In Theatres This Weekend: September 9, 2011
It’s Friday, and you know what that means: new movies. This week we’ve got an epidemic (‘Contagion’), an alligator man (‘Creature’), and two brothers at odds (‘Warrior’). What’s worth watching? Read on to find out.
Every so often a movie comes along that makes you groan just reading the summary. This month, that movie is ‘Bucky Larson: Born to be a Star‘ (R). It tells the tale of a goofy guy who learns that his parents used to be porn stars, and decides to head to California to follow in their footsteps. (Cue the crude gags and awkward moments.)
In case you’re thinking, “Hey, that sounds kind of funny”, you should know that this flick is helmed by Tom Brady, of ‘The Animal’ and ‘The Comebacks’ fame. Okay, you’ve been warned.
Simon Pegg’s latest flick, the 19th-century dark comedy ‘Burke and Hare‘ (NR) opens in limited release. Unfortunately, watching the trailer for this film gives a viewer the sneaking suspicion most of the comic moments were stuffed into the trailer, leaving little material to fill out the rest of the ninety minute running time.
Fear spreads in ‘Contagion‘ (PG-13) as a team of doctors races to contain a virus before it can become a global epidemic. The ensemble cast includes Matt Damon, Kate Winslet, Marion Cotillard, Jude Law, Lawrence Fishburne, and Gwyneth Paltrow (who dies in the trailer–nice spoiler alert, Steven Soderbergh).
But wait, haven’t we seen this before? Oh yeah, it was called ‘Blindness’. No, wait, it was called ‘Outbreak’. No, wait, it was…any of a dozen different epidemic-themed horror/drama films in which the outcome is pretty obvious: people die. That’s not to detract from the screenplay or the performances. But in a time when panic over disease and terrorism crop up regularly on the evening news, will audiences really pay to see another it-could-happen scenario on the big screen?
The only real mystery surrounding the laughable trailer for ‘Creature‘ (R) is why the filmmakers didn’t wait another month to release it to theaters. Swamp creatures, backwoods legends, and students devoured one by one make for great Halloween fodder, but at the beginning of September? Also puzzling is why they couldn’t do a better job with the monster makeup on the half-man, half-alligator monster. It’s 2011, for crying out loud. Maybe that’s why this is a limited release.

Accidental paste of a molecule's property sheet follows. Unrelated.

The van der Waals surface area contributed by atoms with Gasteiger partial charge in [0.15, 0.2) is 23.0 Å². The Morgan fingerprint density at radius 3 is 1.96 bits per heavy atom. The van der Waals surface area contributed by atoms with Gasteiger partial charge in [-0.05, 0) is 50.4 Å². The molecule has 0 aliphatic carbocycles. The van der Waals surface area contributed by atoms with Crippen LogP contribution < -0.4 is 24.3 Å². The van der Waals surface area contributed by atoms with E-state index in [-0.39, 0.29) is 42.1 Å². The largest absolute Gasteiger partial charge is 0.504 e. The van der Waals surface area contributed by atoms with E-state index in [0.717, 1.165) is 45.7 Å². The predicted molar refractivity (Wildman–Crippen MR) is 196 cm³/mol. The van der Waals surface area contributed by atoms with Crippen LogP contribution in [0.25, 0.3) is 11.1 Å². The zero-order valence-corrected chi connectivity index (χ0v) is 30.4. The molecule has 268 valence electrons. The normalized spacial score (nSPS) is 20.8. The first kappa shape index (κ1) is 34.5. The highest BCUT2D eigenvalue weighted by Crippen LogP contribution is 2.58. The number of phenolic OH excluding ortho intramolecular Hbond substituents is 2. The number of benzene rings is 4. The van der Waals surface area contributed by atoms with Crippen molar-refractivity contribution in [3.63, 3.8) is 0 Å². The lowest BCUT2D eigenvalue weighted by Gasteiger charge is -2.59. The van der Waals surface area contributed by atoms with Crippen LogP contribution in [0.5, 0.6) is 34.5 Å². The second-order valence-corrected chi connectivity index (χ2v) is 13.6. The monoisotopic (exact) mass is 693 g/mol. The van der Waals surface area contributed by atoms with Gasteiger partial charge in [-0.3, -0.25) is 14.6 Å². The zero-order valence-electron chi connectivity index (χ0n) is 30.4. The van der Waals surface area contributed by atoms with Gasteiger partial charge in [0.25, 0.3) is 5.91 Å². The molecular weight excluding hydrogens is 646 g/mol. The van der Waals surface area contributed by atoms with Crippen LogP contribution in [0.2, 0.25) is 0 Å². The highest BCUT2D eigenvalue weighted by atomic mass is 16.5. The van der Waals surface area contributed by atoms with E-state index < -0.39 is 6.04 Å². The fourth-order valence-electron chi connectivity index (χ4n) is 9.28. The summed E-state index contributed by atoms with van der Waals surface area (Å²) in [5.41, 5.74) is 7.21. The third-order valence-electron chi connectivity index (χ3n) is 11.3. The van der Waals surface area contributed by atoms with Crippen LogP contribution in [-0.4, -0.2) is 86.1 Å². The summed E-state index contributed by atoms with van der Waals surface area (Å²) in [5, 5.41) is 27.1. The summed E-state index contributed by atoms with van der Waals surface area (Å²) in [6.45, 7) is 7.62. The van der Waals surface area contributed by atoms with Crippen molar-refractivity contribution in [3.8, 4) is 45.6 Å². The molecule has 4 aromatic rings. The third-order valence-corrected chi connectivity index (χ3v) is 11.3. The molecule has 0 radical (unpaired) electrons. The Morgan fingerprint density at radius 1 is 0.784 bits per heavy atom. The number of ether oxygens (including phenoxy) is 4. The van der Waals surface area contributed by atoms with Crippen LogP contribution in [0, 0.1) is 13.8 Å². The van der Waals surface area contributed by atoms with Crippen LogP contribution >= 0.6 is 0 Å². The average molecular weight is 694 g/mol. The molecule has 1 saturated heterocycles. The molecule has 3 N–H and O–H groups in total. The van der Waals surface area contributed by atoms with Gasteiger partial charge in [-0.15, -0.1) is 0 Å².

‘Main Street‘ (PG) is an odd little indie film with a stage director (John Doyle) and a stage writer (Horton Foote). It has a stellar cast (including Colin Firth, Ellen Burstyn, Patricia Clarkson, Orlando Bloom, and Amber Tamblyn). And it’s got an attention-grabbing plot: a Texas oil man who arrives in a small North Carolina town offers to expand his business into the dying town, but at what price? Unfortunately for viewers—and no disrespect to the late Mr. Foote—the screenplay dithers around for too long before answering that question, and then dithers some more before the abrupt conclusion. It has all the makings of an excellent drama, if only it had a few tweaks. Opening in limited release.
Andy Lau, Nicholas Tse, and Jackie Chan kick butt in the action-packed ‘Shaolin‘ (R), about a warlord who takes refuge at the Shaolin Temple and subsequently learns their ways. With this trio working together, expect lots of high-flying kung fu. Unfortunately, this film is in limited release, but if it’s not playing near you take heart: it hits DVD and VOD on October 25th.
Rooney Mara is experiencing what many critics like to call the ‘Juno’ effect: just as she’s poised to hit theaters in a major blockbuster, one of her earlier, lesser-known films is suddenly trotted out for display. The blockbuster in question is of course the American adaptation of the Swedish thriller, ‘The Girl With the Dragon Tattoo’, which hits theatres this winter. And the movie now making the rounds is ‘Tanner Hall‘ (R), the story of four girls at a boarding school who find their friendship tested as they near adulthood. Unfortunately for Mara, this dull drama is already receiving poor marks as a so-so coming-of-age snoozer.
Watching the trailer for ‘Warrior‘ (R) inspires two thoughts: first, that it’s kind of surprising Hollywood hasn’t dramatized MMA fighting before this; and second, that this movie looks an awful lot like ‘The Fighter’. There’s family angst, a brooding lead character, and a theme of redemption and inspiration.
The trouble with a film like ‘Warrior’ is that one peek at the trailer basically tells you all you need to know about the plot from start to finish. The challenge, then, is for the script and the actors to generate enough drama to keep audiences watching. Tom Hardy has already proven he’s quite capable of commanding attention on-screen in smaller roles in ‘Rock n Rolla’ and ‘Inception’. Now he needs to prove he can carry a drama in the leading man role.